Seventh-day Adventist History
In the years immediately following the second great awakening in the United States, several religious movements were formed. The current attitude toward prophecy was that the world would keep getting better and better until the millennium. However, one William Miller, a Baptist farmer, studied the Bible beginning with Genesis 1. He didn’t leave a text until he thought that he understood it. When he got to Daniel 8:14 he realized that the implications were that Christ was coming soon to judge the earth. He calculated that the 2300 years had started in 457BC. He figured, incorrectly that the ending date would be 1843. Miller started preaching in the neighboring towns and soon ministers of other denominations gathering around Miller also began preaching that Jesus would be coming soon. The date came and went and Jesus had not returned. Restudying, he and others realized that he had miscalculated and that the year was really 1844 and that the day which corresponded to the Jewish day of atonement was October 22. Again the date came and went and Jesus had not returned. The believers were devastated. Some had left their crops in the fields believing that Jesus would come back before harvest time. That time period is known to the various adventist denominations that arose as the Great Disappointment.
While walking across a cornfield to visit and encourage other believers, Hiram Edson suddenly realized that their assumption that the earth was the sanctuary to be cleansed was incorrect. The Bible stated that there was a sanctuary in heaven. Suddenly it all made sense. Christ had not come to earth but rather had gone from the Holy Place to the Most Holy Place in the heavenly sanctuary to begin the pre-advent judgment.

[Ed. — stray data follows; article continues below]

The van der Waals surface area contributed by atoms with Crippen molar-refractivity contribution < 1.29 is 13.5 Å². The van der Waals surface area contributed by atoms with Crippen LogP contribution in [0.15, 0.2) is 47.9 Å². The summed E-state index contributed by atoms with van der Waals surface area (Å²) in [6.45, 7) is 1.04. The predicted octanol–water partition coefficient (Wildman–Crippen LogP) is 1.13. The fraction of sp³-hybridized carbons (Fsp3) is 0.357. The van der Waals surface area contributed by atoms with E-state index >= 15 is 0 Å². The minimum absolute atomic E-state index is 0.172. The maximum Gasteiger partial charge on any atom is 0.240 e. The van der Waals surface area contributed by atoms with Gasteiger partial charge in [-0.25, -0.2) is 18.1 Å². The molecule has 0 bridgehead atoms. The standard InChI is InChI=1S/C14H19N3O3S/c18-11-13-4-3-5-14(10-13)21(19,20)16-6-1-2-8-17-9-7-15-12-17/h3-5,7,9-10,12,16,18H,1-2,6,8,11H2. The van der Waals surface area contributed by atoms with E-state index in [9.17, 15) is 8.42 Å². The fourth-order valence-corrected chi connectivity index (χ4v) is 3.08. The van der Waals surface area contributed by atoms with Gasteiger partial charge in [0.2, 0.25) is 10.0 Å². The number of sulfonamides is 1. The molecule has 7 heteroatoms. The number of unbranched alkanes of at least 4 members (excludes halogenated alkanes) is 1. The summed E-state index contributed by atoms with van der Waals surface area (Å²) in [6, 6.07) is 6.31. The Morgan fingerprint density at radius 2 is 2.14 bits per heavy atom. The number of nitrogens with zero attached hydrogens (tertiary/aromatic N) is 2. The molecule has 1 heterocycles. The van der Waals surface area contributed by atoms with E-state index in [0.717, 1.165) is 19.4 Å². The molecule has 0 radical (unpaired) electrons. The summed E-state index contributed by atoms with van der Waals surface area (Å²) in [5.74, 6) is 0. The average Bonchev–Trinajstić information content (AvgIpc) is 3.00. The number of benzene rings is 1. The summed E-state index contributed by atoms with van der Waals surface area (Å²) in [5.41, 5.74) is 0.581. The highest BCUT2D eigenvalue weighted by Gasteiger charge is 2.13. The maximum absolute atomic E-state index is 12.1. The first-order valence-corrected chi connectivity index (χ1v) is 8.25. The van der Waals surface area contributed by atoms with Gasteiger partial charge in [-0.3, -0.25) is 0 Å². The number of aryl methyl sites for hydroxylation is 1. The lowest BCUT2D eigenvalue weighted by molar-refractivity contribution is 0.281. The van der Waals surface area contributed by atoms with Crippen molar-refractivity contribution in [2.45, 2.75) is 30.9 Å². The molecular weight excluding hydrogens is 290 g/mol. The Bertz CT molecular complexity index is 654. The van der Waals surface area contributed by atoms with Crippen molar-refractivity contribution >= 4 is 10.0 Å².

One of the adventist preachers was the Methodist Frederick Wheeler living in New Hampshire. In response to his sermon wherein he admonished the congregation to keep all of the commandments of God, Rachel Oakes, a Seventh Day Baptist present in the congregation challenged him to keep all of them himself including the fourth commandment. After study and soul searching he decided that the seventh day of the week is the true Sabbath of the Lord and began to keep it. Several members of his congregation joined him in the observance of Saturday Sabbath. Soon tracts were printed and Joseph Bates, a former sea captain, read one. He found the evidence convincing and spread the news that Saturday is the Sabbath everywhere he went. That news soon reached Ellen and James White who accepted that truth. Together, Bates and Ellen and James White became the leaders of the Sabbath keeping adventists. But it wasn’t until 1863 that an official church was formed with the name Seventh-day Adventist.
One of the doctrines of the church is the belief in the continuance of the spiritual gifts. This includes the gift of prophecy. Ellen White has manifested that gift through some 2000 visions and dreams which she wrote out for the benefit of the church at the time and to guide it in the future. By doing so she was instrumental in shaping the doctrinal stance of the church. Her visions and dreams ranged from seeing the battle between heavenly and Satanic forces and its final outcome to visions dealing with health topics. As a result the Seventh-day Adventist Church has long considered health, education, publishing, work among the poor and foreign missions of high priority. The mix of all these gives rise to what might be called a sub-culture. Currently the Seventh-day Adventist Church is one of the fastest growing churches in the world. It has a world-wide membership of approximately 18,000,000 with approximately 30,000,000 adherents. It is truly a world church with only about 7% of members coming from North America.
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